Reading this book has been something of a long-term literary project for me: after picking up a copy of it back in 2011, I attempted many times to get past the first few chapters, but failed time and time again. That was until the start of this summer, when I found that I was able to really get into the plot of Tolstoy’s masterpiece, and because of other time commitments, I have only just finished it. Like most people, I read Anna Karenina in one of its many English translations, translated by Constance Garnett. The quality of the English prose is generally good, with occasional slips in spelling. To what extent it is an accurate translation of the original Russian, I cannot comment; reading this work in the language in which it was written is certainly an aim for the future.
The blurb on the inside cover of my translation describes this as a psychological masterpiece; not simply psychological, but highly philosophical in my opinion. Konstantin Dmitrievich Levin, one of the two principal characters, is regarded as a semi-autobiographical character, representing the views of Tolstoy himself. The journey of thought undertaken by Levin, and possibly even the author himself, was the thing which fascinated me the most about Anna Karenina. What Levin looks for is self-fulfilment: he seeks a way of doing good in a manner that he is most comfortable with on an internal level, and some justification for this. His initial conflict is between a focus on abstract causes, which his half-brother Sergey Ivanovich Koznishev favours, and the option which he eventually decides on: improving the conditions of those who are less fortunate than him, a wealthy landowner who has inherited his estate, through personally investing his time and and money into the peasants who work his land. Eventually, he regains his faith in the Christian beliefs which he had held as a child, having decided for himself what he sees as acceptable conduct rather than leaning on the views of intellectuals such as Koznishev.
The initial philosophical conflict encountered by Levin resonated with me so much that it eventually became the main source of my interest in Anna Karenina. This battle is one, which, in my opinion, is still relevant now. It is not entirely uncommon in the modern day to hear someone describe in great detail the very nature of a problem without ever really getting to the heart of how it might be solved. No positive action comes from this theorising, and eventually the problem may not be solved. On the other hand, there is Levin’s approach, which is to personally invest his time for the benefit of both himself and others. Despite his arguments with Sviazhsky and other landowners in the area about the nature of and solutions to the agricultural problems they all face, he is clear about his modus operandi and devotes his time to ensuring its proper function as part of his wider quest. His focus is on the action that he can perform to improve the situation, rather than ruminating about the problem. This is a model that I have become entirely in favour with, and one which I think is summed up most concisely by the following translation of a quote by Cicero: ‘Knowledge and contemplation of the world of nature would be feeble and unfulfilled if no positive action were to flow from it.’ This is but one of many maxims that may be used to describe the path which Levin chooses.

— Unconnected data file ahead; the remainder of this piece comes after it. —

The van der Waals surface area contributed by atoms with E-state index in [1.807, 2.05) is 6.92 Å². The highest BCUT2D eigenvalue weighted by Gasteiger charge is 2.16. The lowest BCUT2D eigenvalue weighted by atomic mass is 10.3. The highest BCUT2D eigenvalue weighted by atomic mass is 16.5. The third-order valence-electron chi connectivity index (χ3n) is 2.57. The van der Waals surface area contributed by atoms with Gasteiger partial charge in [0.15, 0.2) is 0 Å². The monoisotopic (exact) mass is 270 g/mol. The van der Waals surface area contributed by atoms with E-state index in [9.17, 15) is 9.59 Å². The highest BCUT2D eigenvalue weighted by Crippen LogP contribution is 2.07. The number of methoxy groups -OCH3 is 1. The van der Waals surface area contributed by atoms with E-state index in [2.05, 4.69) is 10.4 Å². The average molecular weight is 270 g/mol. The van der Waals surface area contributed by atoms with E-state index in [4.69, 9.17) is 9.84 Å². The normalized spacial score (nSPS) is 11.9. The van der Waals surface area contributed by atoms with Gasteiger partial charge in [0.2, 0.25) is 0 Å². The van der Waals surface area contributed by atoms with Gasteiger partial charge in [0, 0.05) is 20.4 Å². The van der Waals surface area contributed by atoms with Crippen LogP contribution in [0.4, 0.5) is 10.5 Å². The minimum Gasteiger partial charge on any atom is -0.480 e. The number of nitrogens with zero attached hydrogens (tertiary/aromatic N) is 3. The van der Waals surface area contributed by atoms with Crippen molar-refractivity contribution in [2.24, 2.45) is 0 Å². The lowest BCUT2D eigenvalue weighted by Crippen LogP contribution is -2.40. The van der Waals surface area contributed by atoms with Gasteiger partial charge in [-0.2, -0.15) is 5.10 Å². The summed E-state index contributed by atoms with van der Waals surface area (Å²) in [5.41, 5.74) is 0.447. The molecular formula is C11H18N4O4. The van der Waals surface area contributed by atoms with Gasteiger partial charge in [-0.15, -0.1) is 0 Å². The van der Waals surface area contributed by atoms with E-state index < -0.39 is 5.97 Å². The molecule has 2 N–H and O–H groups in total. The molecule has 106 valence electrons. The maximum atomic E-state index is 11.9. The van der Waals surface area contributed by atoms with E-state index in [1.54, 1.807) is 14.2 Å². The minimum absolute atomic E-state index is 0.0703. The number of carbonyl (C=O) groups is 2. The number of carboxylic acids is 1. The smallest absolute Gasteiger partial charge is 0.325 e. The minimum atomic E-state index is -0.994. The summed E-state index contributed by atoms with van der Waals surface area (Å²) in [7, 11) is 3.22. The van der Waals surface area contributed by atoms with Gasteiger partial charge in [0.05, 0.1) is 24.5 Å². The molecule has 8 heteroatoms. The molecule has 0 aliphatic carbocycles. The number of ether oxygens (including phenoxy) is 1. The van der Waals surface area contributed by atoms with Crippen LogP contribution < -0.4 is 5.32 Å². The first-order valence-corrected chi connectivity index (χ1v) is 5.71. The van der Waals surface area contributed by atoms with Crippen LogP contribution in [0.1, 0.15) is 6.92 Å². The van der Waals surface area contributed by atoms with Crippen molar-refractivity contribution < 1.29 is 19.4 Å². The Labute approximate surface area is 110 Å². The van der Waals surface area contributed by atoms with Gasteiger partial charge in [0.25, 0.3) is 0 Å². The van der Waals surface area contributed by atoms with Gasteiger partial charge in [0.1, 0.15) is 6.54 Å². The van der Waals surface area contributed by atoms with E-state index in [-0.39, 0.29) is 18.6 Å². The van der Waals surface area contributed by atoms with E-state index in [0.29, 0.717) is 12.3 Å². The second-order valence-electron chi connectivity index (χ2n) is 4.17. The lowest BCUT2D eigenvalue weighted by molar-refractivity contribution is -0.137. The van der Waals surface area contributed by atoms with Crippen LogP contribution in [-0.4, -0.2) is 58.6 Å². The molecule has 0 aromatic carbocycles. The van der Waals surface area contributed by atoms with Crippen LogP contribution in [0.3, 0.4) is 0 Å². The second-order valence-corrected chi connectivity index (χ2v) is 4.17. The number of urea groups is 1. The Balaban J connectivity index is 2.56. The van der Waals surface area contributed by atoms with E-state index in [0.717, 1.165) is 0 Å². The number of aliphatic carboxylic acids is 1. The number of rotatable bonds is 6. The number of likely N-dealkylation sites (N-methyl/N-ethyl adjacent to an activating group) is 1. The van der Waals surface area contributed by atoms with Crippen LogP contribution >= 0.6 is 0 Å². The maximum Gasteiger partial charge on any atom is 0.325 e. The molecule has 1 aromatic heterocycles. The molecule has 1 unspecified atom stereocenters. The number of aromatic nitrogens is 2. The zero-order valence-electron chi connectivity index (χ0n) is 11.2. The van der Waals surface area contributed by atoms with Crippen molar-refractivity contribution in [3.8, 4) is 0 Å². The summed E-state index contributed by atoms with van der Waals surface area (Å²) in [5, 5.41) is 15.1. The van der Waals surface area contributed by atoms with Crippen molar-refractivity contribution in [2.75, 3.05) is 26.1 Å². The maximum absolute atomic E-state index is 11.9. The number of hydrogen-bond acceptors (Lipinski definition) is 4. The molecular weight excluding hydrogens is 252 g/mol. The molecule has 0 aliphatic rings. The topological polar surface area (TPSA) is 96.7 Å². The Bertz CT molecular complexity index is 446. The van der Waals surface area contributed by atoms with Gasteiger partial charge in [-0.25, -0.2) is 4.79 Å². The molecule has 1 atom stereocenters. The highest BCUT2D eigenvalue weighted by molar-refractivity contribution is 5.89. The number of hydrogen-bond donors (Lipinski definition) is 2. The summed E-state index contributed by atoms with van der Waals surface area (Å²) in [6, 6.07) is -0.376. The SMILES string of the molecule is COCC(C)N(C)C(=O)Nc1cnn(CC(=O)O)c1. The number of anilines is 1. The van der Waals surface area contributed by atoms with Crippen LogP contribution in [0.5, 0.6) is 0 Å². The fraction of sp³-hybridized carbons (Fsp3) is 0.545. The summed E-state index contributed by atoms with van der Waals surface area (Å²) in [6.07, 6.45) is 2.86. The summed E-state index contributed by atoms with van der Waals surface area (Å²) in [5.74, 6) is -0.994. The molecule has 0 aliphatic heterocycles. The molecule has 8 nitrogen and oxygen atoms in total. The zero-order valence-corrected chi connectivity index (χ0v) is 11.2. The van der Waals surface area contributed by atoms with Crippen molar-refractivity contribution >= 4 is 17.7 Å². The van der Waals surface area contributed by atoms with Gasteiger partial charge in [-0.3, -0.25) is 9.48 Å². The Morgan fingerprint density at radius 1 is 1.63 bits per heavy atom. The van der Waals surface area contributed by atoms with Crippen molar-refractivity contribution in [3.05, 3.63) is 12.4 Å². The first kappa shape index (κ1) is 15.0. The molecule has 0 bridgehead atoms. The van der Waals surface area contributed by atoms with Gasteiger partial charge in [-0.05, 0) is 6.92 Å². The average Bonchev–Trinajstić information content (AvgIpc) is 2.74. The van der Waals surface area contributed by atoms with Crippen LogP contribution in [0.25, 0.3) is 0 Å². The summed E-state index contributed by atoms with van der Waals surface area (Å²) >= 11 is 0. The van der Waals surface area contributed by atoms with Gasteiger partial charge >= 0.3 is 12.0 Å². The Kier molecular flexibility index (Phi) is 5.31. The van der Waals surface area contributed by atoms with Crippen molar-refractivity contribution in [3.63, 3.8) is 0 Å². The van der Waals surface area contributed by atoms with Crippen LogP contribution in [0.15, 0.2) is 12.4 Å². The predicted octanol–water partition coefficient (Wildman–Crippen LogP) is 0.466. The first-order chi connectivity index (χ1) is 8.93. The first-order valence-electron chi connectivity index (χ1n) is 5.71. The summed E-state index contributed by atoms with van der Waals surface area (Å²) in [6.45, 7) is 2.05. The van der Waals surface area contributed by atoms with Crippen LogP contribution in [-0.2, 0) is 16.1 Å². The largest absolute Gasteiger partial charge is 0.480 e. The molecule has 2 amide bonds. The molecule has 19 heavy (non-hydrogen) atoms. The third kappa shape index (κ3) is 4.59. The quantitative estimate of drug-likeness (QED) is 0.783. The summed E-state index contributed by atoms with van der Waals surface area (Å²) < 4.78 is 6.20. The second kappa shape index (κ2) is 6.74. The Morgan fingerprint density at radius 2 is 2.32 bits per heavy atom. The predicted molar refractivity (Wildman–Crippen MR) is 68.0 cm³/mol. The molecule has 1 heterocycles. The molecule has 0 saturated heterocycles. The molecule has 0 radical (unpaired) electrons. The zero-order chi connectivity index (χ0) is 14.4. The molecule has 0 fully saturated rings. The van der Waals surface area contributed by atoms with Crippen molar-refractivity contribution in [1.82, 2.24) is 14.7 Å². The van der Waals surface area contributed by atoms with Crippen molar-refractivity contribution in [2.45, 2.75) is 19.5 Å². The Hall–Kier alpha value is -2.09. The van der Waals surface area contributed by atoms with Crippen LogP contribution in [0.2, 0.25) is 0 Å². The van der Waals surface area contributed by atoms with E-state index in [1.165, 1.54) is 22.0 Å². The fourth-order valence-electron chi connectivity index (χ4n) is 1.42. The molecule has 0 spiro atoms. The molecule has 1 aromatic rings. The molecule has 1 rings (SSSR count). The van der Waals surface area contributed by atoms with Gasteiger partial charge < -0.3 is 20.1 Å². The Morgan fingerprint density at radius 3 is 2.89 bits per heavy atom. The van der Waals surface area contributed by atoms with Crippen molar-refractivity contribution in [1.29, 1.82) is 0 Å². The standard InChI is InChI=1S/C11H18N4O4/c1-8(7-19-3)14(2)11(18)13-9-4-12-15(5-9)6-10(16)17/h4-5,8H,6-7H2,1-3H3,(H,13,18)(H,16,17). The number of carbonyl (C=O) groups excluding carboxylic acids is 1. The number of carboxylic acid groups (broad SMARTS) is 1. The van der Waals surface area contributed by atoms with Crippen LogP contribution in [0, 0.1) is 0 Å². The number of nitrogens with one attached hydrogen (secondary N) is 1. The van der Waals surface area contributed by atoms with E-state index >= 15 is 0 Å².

Another figure of interest is the hard-working and morally principled but emotionless Alexey Alexandrovich Karenin, the husband of the title character Anna Arkadyevna. At first, the fact that he seems to put his work over his personal concerns seems admirable, but his unbending desire for moral order is ultimately the cause of his rather subtle downfall. For me, he represents the fine line between allowing one’s emotions to detract from one’s work, and becoming entirely emotionless and insensitive to the needs of others, such as his wife, whose love for Vronsky he never seems to comprehend. Like his wife, he is one of many objects of pity in this tragic tale, but Anna’s downfall is altogether more painful. Her emotional turmoil is almost constant, and after her retrospectively fateful conversation with her husband after Vronsky disgraces himself at the summer races, she is in freefall, with no hope of anything other than the sorry end that she meets. In the way that she is brought low by her love, there are similarities with Virgil’s Dido, one of the great tragic figures of the Classical period, but again, the way Anna falls is far more tragic. The drawn-out inevitability of her suicide, which is far more terrible than anything I have encountered in Classical literature, is again reminiscent of Dido, although I have a feeling that the parallels may be coincidental rather than intentional.
Other characters bring different personae to the plot: Stepan Arkadyevich Oblonsky, Anna’s brother, greatly lightens the mood with his relaxed approach to life, one which is quite removed from Levin’s seriousness. Alexey Kirillovich Vronsky, the army officer with whom both Anna and before then, Levin’s eventual wife Kitty, fall in love with, is in some ways the exact opposite of Alexey Alexandrovich, as he gives up a highly promising career in the army for his relationship with Anna, whereas Karenin always puts his career first. The setting created by Tolstoy also has its inherent contrasts: Moscow is portrayed as the more serious and traditional city, whereas Petersburg is the home of the excesses and morally suspect relationships that seem to be increasing amongst the elite; Levin’s estate is presented as much more simple than Vronsky’s palatial home. All in all, a must-read for those who haven’t already done so.